The poem then progresses to the imagery of second element, the air. The air is the source of communication because it carries thoughts far away. The wind shows its power over the air, too. Due to the west wind the air becomes more powerful which shakes the clouds. As a result rain and lightening is produced. They are the symbol of inspiration and creativity. Even as they destroy, they encourage new life and hope as well. Thus, all these details and descriptions of the imagery of air create a sensory experience of the poet’s inspiration for the creation of such a poetry that may go far beyond his reach and bring the change and revolution far and wide.
The next imagery evolves to the third element, the water. Water is associated with the ability to feel and intuition to know. He wants to be closely connected to the west wind’s power over water as well. The West Wind awakens the sea that itself is highly violent. Sea has destroyed many great civilizations with its power. But still the west wind dominates it as well. It influences the water not only at its surface level but also deep inside the sea. Like west wind’s power over the deep sea the speaker requests his thoughts to be found not superficially but deep in the hearts of people. Thus, Shelley uses water as his primary source of poetic inspiration.
Shelley shows the representation of natural power versus human power, natural mortality versus human mortality, natural freedom versus human freedom, and natural transformation versus human transformation in stanza 4. The poet’s purpose of describing such imagery is to show, what T.S Eliot calls, the ‘objective correlative’, or ‘objective equivalence’ of his emotions. It is through the powers of west wind that he is capable of describing the emotions in a more pictorial form.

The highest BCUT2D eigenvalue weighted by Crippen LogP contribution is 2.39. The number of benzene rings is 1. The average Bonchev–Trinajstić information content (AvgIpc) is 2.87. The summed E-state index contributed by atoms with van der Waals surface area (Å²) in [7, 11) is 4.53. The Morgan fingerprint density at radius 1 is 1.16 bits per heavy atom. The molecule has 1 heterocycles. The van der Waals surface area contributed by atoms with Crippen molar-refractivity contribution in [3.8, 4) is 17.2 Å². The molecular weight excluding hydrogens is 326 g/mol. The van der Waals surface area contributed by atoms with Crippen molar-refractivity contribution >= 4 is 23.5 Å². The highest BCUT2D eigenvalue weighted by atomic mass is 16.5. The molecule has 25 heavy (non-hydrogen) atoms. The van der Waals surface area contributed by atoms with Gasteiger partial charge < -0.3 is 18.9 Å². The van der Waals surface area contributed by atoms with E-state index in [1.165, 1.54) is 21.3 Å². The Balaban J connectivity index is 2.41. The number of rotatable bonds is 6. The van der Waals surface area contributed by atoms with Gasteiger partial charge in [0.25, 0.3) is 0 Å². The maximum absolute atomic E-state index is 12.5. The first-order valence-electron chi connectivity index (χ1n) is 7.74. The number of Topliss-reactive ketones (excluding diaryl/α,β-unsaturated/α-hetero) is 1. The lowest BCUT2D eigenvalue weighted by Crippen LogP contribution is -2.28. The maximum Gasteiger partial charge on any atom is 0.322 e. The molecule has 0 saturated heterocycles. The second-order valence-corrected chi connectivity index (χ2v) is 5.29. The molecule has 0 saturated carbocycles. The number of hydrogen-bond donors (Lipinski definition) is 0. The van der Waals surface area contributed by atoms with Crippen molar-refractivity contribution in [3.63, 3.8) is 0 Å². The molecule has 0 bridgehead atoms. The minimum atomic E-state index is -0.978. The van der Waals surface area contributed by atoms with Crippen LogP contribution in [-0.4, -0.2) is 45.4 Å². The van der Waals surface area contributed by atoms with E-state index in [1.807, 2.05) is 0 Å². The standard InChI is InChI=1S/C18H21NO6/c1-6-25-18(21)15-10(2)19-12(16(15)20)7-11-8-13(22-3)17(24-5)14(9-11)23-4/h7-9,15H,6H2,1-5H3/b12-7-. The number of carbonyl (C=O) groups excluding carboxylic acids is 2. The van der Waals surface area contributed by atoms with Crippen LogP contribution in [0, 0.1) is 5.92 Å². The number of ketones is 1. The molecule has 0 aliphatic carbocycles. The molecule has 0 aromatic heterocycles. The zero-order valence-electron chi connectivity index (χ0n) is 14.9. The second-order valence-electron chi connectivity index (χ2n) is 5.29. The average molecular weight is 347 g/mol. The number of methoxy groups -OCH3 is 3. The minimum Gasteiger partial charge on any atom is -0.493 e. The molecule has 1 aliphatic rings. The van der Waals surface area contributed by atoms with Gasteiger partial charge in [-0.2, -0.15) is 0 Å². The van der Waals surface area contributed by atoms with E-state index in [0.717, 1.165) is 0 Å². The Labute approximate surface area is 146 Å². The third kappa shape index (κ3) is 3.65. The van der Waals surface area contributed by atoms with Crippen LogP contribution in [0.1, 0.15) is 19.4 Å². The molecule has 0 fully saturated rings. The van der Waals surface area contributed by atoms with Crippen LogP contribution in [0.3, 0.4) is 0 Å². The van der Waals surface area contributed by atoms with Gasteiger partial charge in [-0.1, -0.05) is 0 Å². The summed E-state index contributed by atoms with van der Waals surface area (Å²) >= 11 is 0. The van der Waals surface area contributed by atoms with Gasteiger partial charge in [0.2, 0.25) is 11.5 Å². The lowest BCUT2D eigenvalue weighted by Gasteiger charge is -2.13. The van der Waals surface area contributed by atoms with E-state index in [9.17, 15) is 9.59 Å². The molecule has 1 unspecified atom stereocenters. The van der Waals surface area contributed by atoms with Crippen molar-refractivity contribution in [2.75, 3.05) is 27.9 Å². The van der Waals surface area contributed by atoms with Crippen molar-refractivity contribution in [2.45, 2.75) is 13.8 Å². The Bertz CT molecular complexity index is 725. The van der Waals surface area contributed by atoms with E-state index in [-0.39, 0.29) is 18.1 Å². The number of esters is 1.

Finally,the poet describes the imagery of the fourth element, the fire. The fire is usually the image of hopelessness, destruction and death. This is the reason most of the people interpret the poem as the speaker’s lamentation over his inability to directly reach people. However, it works as the preserver as well. The fire is immediate in its action thus represents action orientation. There are only three images related to the fire-hearth, ashes and sparks. Since hearth is a controllable fire, it might be the case that the poet wanted West Wind or his emotions to be controlled not fleeing ‘like ghosts’. The poet compares his thoughts to the ashes and sparks of hearth.
In most of the cultures, there is the fifth element as well which describes something which is beyond the material world. Shelley employs this fifth element as well in his ode. This fifth element for Shelley is the soul, or the spirit of a poet-prophet figure here metaphorically described as the ‘West Wind’. The west wind is the fifth element that dominates other four elements-earth, air, fire and water.
Shelley is able to indulge in wish-thinking without seeming to and, at the same time, he can strengthen the virtue of hope in himself. The poem ends optimistically with an image of spring lurking behind the shroud of winter: “If Winter comes, can Spring be far behind ?”
Thus Ode To The West Wind expresses the ardour and aspirations of Shelley, conveyed through the profuse use of images, in rapid and spontaneous flow.The images are drawn , both from the world of reality as well as from the world of abstract imagination.Thus Shelley’s revolutionary idealism is portrayed through the powerful images and impestuous rhythm of his lines.
Courtney from Study Moose